Of important note the rule is, as they state: 
The newly proposed ASR performed with higher sensitivity but lower specificity when predicting mortality

Read the paper here.

Below are the 6 parameters with high predictive value for adverse events:
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Im not sure how to interpret the "precipitating cause" (maybe someone -Melville or Amisha?), from their results section they state:

 Precipitating factors were drugs, diabetes and neurologic disorders in patients with orthostatic syncope (40% of the known precipitating group). Fever, dehydratation, fasting and long standing were the precipitating factors in vasovagal syncope (45% of the known precipitating group). The other 15% were due to arrhythmia and cardiogenic causes.

Wednesday, January 1, 2014

Why do we discharge, and can we predict bounce back?

Fascinating paper on discharge decision making. They analyzed why the physician discharged.

Most physicians (even these Canadians who we often perceive as being more algorithmic) stated they used clinical judgement (nearly70%) compared to evidence-based reasoning.

Also, the adverse event rate in 366 discharges was low. 10. With only one death. HOWEVER, upon review by 3 trained ED physicians almost all of these were deemed to be PREVENTABLE.

Its a provocative paper and offers and interesting discussion on discharge decision making which is one of the heaviest tasks we have.

Here is the Paper.

Tuesday, December 17, 2013

Champagne Lit Review: Sgarbossa in Ventricular Pacing

Sgarbossa in Ventricular Pacing

Slightly off conference topic, we had a case in the department where a patient with active chest pain had Sgarbossa criteria in the presence of ventricular pacing. Cardiology did not consider it  STEMI. There was delayed PCI, which later showed 100% LAD occlusion. I decided to pursue the literature:

Mattu seems convinced. The literature however is not very robust. Theoretically, right sided endocardial paced rhythms should have similar electrical patterns to LBBB and thus reflect the same obscuration during ischemia. The high specificities in the studies below gives confidence that we are looking at STEMI equivalents, but there aren't huge numbers (like the tens of thousands in the LBBB Gusto group) enough to change protocols or to convince lazy cardiologists to treat these as STEMIs.

Still seems like the right thing to do, with good but limited evidence in its support. I'd call these STEMI codes and let the cardiologists decide. Especially if the patient looks sick and vomits on your pants.

94%/88%/82% specificity for the three criteria

Sgarbossa Sensitivity in V-Paced: validation study of Sgarbossa GUSTO Ventricular paced date (n=57)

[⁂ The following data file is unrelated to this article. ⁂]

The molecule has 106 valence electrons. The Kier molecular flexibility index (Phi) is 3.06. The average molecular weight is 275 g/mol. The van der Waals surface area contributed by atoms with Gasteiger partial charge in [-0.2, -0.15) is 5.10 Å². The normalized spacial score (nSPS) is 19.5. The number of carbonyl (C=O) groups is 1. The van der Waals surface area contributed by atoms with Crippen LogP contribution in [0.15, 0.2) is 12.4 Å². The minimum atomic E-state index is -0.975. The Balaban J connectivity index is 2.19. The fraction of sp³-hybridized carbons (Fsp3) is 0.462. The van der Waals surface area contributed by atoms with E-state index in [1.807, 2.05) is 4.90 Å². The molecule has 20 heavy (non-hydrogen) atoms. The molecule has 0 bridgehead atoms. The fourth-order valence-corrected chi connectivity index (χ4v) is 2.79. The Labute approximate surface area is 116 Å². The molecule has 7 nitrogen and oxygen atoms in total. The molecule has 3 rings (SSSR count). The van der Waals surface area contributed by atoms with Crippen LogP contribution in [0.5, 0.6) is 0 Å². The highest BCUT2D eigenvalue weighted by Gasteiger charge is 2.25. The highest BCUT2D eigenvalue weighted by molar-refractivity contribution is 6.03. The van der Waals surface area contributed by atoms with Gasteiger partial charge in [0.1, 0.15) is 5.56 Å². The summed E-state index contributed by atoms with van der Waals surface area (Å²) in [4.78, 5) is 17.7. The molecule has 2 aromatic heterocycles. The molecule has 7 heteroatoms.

high SPECIFICITY for concordant depression V1-3 and Excessive discordance

     -makes no mention of analyzing ventricular paced ECGs
     -V-Paced not included in definition of LBBB

Monday, October 28, 2013

Conference Follow Up: 10/23/13

As usual, here is a brief supplementary email for this week's conference:

Each week I send a post conference email I'm gonna add 2 new musicians I think you should check out (lemme know what you think of the idea):


Now to the Medicine:

Chest Tube Placement:

Video on procedure (skip to the 4 minute mark!)

Some people were asking about Clamshell Thoracotomy, here is a fantastic overview with graphic images from the atlas.

Troponin (nice grand rounds Joe):

Here is a great overview and simplification of the very complicated discussion regarding HIGH SENSITIVITY TROPONIN, from Academic Life in EM.

Inline image 3

Some of the most interesting bullet points from this review were these:
  • High sensitivity Tn requires only 2 to 3 hours between time of initial lab and repeat Tn to see a conclusive increase to rule in AMI [1]
  • A normal hsTn at 3 hours has a NPV of 99% in excluding AMI [2] 
Here are the references for those bullets:
  1.  V.S. Mahajan, and P. Jarolim, "How to interpret elevated cardiac troponin levels.", Circulation, 2011.
  2.  A.S.V. Shah, D.E. Newby, and N.L. Mills, "High sensitivity cardiac troponin in patients with chest pain.", BMJ (Clinical research ed.), 2013.

The Overtesting/Overscreening Phenomenon (as discussed by Dr. Jahnes):

Here is a link to the pubmed search results for ALL of Dr. V Prasad's papers. (Dr. Jahnes' new hero)

This one was my favorite, it was a literature review on contradictory data regarding medical therapies. 

This is a BMJ article on the evidence for over diagnosis of PE:
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Submassive Pulmonary Embolism Journal Club

Here is a great summary of the management of submassive PE

Perhaps this discussion will clarify some of the words that were incapable of leaving my mouth this morning (hah), it is a podcast summarizing the submassive PE thrombolysis trials. Keep in mind the bias as the two physicians talking are prominent authors and Stavros is the MAPPET lead investigator. (grain of salt required).